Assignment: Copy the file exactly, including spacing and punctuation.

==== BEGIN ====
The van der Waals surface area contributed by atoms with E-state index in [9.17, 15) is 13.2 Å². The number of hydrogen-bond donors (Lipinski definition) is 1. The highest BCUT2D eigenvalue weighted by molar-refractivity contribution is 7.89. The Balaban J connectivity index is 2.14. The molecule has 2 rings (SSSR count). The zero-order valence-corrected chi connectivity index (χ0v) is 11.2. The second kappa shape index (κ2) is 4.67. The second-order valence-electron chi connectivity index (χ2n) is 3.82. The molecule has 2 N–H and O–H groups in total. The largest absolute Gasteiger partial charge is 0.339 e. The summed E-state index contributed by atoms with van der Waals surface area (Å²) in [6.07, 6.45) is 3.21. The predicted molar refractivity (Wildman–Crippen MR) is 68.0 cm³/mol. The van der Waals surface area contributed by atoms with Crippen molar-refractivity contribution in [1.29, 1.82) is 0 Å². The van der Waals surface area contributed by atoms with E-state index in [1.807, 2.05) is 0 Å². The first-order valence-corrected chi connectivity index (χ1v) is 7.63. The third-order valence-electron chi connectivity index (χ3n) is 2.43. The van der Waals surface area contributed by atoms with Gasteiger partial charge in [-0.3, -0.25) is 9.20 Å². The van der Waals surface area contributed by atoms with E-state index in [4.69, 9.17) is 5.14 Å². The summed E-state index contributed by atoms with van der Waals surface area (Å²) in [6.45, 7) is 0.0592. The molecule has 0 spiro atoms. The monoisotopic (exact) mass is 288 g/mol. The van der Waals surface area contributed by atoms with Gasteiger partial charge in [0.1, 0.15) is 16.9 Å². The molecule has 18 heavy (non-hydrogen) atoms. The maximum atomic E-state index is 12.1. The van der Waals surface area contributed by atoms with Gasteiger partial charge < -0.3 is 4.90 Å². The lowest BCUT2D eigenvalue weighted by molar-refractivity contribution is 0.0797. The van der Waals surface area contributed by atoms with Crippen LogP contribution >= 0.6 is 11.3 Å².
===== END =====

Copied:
The van der Waals surface area contributed by atoms with E-state index in [9.17, 15) is 13.2 Å². The number of hydrogen-bond donors (Lipinski definition) is 1. The highest BCUT2D eigenvalue weighted by molar-refractivity contribution is 7.89. The Balaban J connectivity index is 2.14. The molecule has 2 rings (SSSR count). The zero-order valence-corrected chi connectivity index (χ0v) is 11.2. The second kappa shape index (κ2) is 4.67. The second-order valence-electron chi connectivity index (χ2n) is 3.82. The molecule has 2 N–H and O–H groups in total. The largest absolute Gasteiger partial charge is 0.339 e. The summed E-state index contributed by atoms with van der Waals surface area (Å²) in [6.07, 6.45) is 3.21. The predicted molar refractivity (Wildman–Crippen MR) is 68.0 cm³/mol. The van der Waals surface area contributed by atoms with Crippen molar-refractivity contribution in [1.29, 1.82) is 0 Å². The van der Waals surface area contributed by atoms with E-state index in [1.807, 2.05) is 0 Å². The first-order valence-corrected chi connectivity index (χ1v) is 7.63. The third-order valence-electron chi connectivity index (χ3n) is 2.43. The van der Waals surface area contributed by atoms with Gasteiger partial charge in [-0.3, -0.25) is 9.20 Å². The van der Waals surface area contributed by atoms with E-state index in [4.69, 9.17) is 5.14 Å². The summed E-state index contributed by atoms with van der Waals surface area (Å²) in [6.45, 7) is 0.0592. The molecule has 0 spiro atoms. The monoisotopic (exact) mass is 288 g/mol. The van der Waals surface area contributed by atoms with Gasteiger partial charge in [0.1, 0.15) is 16.9 Å². The molecule has 18 heavy (non-hydrogen) atoms. The maximum atomic E-state index is 12.1. The van der Waals surface area contributed by atoms with Gasteiger partial charge < -0.3 is 4.90 Å². The lowest BCUT2D eigenvalue weighted by molar-refractivity contribution is 0.0797. The van der Waals surface area contributed by atoms with Crippen LogP contribution >= 0.6 is 11.3 Å².